Postsecondary History Teacher
Postsecondary history teachers instruct students in large and small colleges and university and online. They often provide specialized instruction on various subtopics within the field such as American history and modern European history. While there is no formal teacher education program necessary for postsecondary history teachers, individuals are required to have at least a master's degree in history for part-time and adjunct teaching positions. A doctoral degree is necessary for a tenure-track, university position. In addition to preparing lessons, giving assignments and grading student work, postsecondary history teachers conduct their own research and write articles for scholarly publications.
Jobs for postsecondary history teachers are expected to grow at a rate of 14% from 2012 to 2022, according to BLS. This is due to the continuing rise of student enrollment at this level. As of 2014, the median salary for postsecondary history teachers was $66,840 per year.
Educational Requirements for History Teachers
Bachelor's Degree in History Education
While history teachers who do not hold degrees occasionally find employment in private schools, history teachers in public schools are required to hold four-year degrees that combine history and teacher education. Aspiring teachers may benefit from attending programs accredited by the National Council for Accreditation of Teacher Education or the Teacher Education Accreditation Council.
History teacher education programs cover various cultures and time periods, such as the Renaissance and the Enlightenment. Some programs offer students the opportunity to specialize in a particular area of interest, like American history. Additionally, programs may require students to complete a writing requirement, such as one or more papers on a historical time period or development.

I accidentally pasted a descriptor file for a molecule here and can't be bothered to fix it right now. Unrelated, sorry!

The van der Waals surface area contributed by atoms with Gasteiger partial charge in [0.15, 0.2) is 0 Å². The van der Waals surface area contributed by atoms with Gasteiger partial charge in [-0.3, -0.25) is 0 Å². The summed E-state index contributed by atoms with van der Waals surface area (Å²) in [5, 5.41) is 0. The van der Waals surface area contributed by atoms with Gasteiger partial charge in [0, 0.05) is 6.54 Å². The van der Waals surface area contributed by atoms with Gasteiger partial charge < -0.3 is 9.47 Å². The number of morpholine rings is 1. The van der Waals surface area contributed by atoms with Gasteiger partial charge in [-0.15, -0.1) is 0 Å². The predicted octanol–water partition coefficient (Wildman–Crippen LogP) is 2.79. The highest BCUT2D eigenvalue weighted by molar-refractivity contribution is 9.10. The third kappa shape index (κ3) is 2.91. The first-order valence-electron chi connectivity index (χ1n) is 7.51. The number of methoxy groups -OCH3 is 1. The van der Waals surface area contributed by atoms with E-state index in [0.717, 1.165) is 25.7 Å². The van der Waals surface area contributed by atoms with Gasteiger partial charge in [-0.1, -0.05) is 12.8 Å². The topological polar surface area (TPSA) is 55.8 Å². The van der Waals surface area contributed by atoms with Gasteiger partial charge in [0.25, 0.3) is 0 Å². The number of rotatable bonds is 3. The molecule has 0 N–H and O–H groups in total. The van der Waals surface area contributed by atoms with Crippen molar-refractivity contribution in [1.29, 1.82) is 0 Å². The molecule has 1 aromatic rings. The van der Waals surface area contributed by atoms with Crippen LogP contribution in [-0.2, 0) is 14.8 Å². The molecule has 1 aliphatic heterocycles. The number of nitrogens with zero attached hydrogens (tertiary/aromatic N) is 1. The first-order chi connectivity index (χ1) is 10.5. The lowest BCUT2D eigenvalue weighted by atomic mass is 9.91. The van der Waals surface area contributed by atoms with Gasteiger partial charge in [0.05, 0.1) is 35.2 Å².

Teacher Education Curriculum
Aside from courses in history, students must complete coursework to prepare them for classroom instruction. These courses typically fulfill state teacher credentialing requirements and may cover topics in curriculum development and teaching methods. Some states also require teacher education programs to include technology training that familiarizes aspiring teachers with the use of computers in classroom instruction.
Most teacher education programs also require aspiring teachers to complete student-teacher internships. These opportunities allow prospective history teachers to design curricula and experiment with instructional techniques under the supervision of licensed instructors.
In order to compensate for understaffing in some subjects, state governments have developed alternative programs to help college graduates gain the necessary skills to teach in public schools. For example, some states allow graduates of history degree programs to teach while taking evening classes to fulfill educational requirements. Others allow aspiring teachers to enroll in full-time, one to two semester programs that consist of the necessary teacher education coursework.